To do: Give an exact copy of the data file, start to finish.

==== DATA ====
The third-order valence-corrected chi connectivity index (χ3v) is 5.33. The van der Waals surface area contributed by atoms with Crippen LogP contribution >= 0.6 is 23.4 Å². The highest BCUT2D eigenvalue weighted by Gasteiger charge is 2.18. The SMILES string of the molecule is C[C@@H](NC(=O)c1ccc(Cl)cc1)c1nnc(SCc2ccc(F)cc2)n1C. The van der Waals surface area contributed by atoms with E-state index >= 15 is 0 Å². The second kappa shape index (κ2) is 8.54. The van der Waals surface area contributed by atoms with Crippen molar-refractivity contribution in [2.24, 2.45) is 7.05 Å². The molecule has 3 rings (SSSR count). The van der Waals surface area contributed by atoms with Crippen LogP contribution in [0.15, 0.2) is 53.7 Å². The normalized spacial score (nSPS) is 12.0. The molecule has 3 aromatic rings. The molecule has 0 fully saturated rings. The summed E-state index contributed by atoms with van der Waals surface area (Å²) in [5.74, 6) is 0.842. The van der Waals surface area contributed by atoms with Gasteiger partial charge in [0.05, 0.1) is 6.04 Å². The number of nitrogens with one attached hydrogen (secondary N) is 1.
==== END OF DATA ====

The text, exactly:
The third-order valence-corrected chi connectivity index (χ3v) is 5.33. The van der Waals surface area contributed by atoms with Crippen LogP contribution >= 0.6 is 23.4 Å². The highest BCUT2D eigenvalue weighted by Gasteiger charge is 2.18. The SMILES string of the molecule is C[C@@H](NC(=O)c1ccc(Cl)cc1)c1nnc(SCc2ccc(F)cc2)n1C. The van der Waals surface area contributed by atoms with E-state index >= 15 is 0 Å². The second kappa shape index (κ2) is 8.54. The van der Waals surface area contributed by atoms with Crippen molar-refractivity contribution in [2.24, 2.45) is 7.05 Å². The molecule has 3 rings (SSSR count). The van der Waals surface area contributed by atoms with Crippen LogP contribution in [0.15, 0.2) is 53.7 Å². The normalized spacial score (nSPS) is 12.0. The molecule has 3 aromatic rings. The molecule has 0 fully saturated rings. The summed E-state index contributed by atoms with van der Waals surface area (Å²) in [5.74, 6) is 0.842. The van der Waals surface area contributed by atoms with Gasteiger partial charge in [0.05, 0.1) is 6.04 Å². The number of nitrogens with one attached hydrogen (secondary N) is 1.